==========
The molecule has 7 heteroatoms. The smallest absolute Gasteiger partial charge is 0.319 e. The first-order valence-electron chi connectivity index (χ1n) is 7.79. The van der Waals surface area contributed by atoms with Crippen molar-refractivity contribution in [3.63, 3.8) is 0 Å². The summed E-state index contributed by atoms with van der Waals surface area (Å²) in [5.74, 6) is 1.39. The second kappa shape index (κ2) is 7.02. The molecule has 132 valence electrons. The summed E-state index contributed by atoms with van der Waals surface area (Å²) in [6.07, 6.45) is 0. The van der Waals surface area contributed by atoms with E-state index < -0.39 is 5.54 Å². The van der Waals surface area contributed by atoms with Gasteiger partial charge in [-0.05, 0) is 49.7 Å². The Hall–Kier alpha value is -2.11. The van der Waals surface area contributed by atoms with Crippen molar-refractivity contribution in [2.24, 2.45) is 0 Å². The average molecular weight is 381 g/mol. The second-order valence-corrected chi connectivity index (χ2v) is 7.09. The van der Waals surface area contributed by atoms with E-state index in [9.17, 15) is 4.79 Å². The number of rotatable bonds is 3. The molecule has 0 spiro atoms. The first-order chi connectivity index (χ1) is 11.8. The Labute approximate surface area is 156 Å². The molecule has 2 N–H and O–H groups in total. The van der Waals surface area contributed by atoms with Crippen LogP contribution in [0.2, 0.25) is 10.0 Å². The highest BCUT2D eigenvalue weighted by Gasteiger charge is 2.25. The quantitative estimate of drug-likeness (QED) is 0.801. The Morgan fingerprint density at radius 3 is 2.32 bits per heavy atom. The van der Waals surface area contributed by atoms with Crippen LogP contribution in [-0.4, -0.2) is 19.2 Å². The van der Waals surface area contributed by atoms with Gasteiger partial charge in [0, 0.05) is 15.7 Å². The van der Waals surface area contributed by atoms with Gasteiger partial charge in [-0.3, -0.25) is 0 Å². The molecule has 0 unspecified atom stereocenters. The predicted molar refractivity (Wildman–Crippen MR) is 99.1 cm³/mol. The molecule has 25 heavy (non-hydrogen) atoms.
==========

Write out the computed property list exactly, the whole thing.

The molecule has 7 heteroatoms. The smallest absolute Gasteiger partial charge is 0.319 e. The first-order valence-electron chi connectivity index (χ1n) is 7.79. The van der Waals surface area contributed by atoms with Crippen molar-refractivity contribution in [3.63, 3.8) is 0 Å². The summed E-state index contributed by atoms with van der Waals surface area (Å²) in [5.74, 6) is 1.39. The second kappa shape index (κ2) is 7.02. The molecule has 132 valence electrons. The summed E-state index contributed by atoms with van der Waals surface area (Å²) in [6.07, 6.45) is 0. The van der Waals surface area contributed by atoms with E-state index < -0.39 is 5.54 Å². The van der Waals surface area contributed by atoms with Gasteiger partial charge in [-0.05, 0) is 49.7 Å². The Hall–Kier alpha value is -2.11. The van der Waals surface area contributed by atoms with Crippen molar-refractivity contribution in [2.24, 2.45) is 0 Å². The average molecular weight is 381 g/mol. The second-order valence-corrected chi connectivity index (χ2v) is 7.09. The van der Waals surface area contributed by atoms with E-state index in [9.17, 15) is 4.79 Å². The number of rotatable bonds is 3. The molecule has 0 spiro atoms. The first-order chi connectivity index (χ1) is 11.8. The Labute approximate surface area is 156 Å². The molecule has 2 N–H and O–H groups in total. The van der Waals surface area contributed by atoms with Crippen LogP contribution in [0.2, 0.25) is 10.0 Å². The highest BCUT2D eigenvalue weighted by Gasteiger charge is 2.25. The quantitative estimate of drug-likeness (QED) is 0.801. The Morgan fingerprint density at radius 3 is 2.32 bits per heavy atom. The van der Waals surface area contributed by atoms with Crippen LogP contribution in [-0.4, -0.2) is 19.2 Å². The van der Waals surface area contributed by atoms with Gasteiger partial charge in [0, 0.05) is 15.7 Å². The van der Waals surface area contributed by atoms with Gasteiger partial charge in [-0.3, -0.25) is 0 Å². The molecule has 0 unspecified atom stereocenters. The predicted molar refractivity (Wildman–Crippen MR) is 99.1 cm³/mol. The molecule has 25 heavy (non-hydrogen) atoms.